Postcards from YMS: The age of influence

20 June 2022

At 106 we’re all about sustainability, and according to agency Tailify there is one major renewable out there just waiting to be tapped: influence.

At Voxburner’s Youth Marketing Strategy (YMS) festival earlier this month influencers and user-generated content (UGC) were the hot topic. An influencer might be your charismatic Instagram travel blogger, or your exuberant YouTuber, or even your friends and family. People are tired of old school brand advertising and they want to hear about new products or experiences from people they trust.  Here is an overview of the brilliant talk from the Tailify team and some words of wisdom from other YMS sages.


The business case

Marketing has always been extremely competitive – the advertising arms race saw a man freefall from the stratosphere for Red Bull for crying out loud! But by-and-large, as the Gen Z population grows in buying power the old school publicity stunts and slick campaigns are losing their lustre. The power of influence is moving from companies to people, so embrace that! As Andy Mullinson from Nosto put it, “Curate, don’t create”. This means the content is out there, people in the community have the voice and the audience, so work with these people and be smart with showcasing UGC to generate organic engagement.

Only 2% of total global advertising budgets are going to influencers, but these brands’ audiences are spending 78% of their social media time watching influencers. The mutual relationship, the integration of personal development and interest with products, is a crucial part of the brave new world. The YMS Gen Z panel said they were very open to purchasing a product from an influencer if they had felt they had received something from the influencer first. That ‘something’ could be as simple as work out tips, an inspirational pep talk or a good ol’ chuckle.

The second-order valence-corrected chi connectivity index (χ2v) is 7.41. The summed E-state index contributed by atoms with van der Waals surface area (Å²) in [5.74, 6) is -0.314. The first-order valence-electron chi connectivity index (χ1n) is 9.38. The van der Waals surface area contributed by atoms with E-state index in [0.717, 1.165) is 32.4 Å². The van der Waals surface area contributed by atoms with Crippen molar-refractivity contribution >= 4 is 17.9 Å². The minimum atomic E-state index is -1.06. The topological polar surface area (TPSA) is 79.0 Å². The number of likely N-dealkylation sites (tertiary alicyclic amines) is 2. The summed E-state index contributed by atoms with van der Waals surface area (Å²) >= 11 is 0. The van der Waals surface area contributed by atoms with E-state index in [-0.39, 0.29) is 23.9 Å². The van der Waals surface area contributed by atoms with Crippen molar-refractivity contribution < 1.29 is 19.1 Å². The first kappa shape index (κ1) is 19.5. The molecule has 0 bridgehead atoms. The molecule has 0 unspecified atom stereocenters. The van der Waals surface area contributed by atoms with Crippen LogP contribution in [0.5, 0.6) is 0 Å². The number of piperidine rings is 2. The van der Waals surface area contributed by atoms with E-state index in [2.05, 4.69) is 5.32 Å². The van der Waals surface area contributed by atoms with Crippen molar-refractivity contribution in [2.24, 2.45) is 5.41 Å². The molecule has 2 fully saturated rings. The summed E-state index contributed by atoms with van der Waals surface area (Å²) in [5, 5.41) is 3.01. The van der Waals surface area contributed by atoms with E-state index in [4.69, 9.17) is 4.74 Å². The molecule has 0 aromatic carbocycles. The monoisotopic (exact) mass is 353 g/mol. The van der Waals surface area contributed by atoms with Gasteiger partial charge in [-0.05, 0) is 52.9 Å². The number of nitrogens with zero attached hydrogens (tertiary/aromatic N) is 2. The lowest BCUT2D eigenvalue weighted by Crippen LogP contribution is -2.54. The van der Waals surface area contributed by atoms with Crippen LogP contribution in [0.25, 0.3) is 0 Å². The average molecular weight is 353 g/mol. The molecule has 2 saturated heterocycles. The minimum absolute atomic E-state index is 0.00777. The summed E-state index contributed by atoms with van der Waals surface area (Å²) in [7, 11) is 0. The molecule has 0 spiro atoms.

The framework

Moving towards influencer marketing means new metrics for success are required. The first rule of influencer club is influencers are people, not billboards. This mean human metrics are needed, psychological benchmarks to map the values and characteristics of an influencer. Tailify have found that an influencer who holds values close to that of the brand will have 2x ROI. Likes, followers, engagement rates etc are no longer the most helpful metrics. They don’t help you understand someone, rather they are a symptom of existing success. To gauge potential, the nuanced values piece is crucial.


Some tips to get you started

There is some serious behavioural psychology behind these findings. Tailify has done the hard yards on the research, and they presented four top tips for your influencers to get the most traction on content.

Eye contact is everything

The direct gaze captures an audience’s attention because as humans it’s an important social cue and we can recognise the face quicker. Brief your content creator to look directly into the camera. The more eye contact, the higher the engagement rate – roughly 3 times higher!

Rough around the edges is just how we like it

Only positive information from an influencer reduces the trust of their audience. Encourage them to use dis-preferred markers like “I’ll be honest…”, as it communicates but softens the negative aspects. The adage ‘if it’s too good to be true, it probably is’ pervades so improve believability with some rough edges.

Strike a pose – with your face!

Our attention is naturally captured by emotionally arousing stimuli. It doesn’t have to be a positive facial expression it just has to be striking. This will help your creator cut through the quick scroll, increasing engagement and recall.

Influencers as story tellers

The best performing influencers started their narrative with happy emotions, experience a midway dip and then end on a high. This brings people on a journey they can empathise with, as with the dis-preferred marker effect people want authentic experiences. This narrative can span a video or a campaign.


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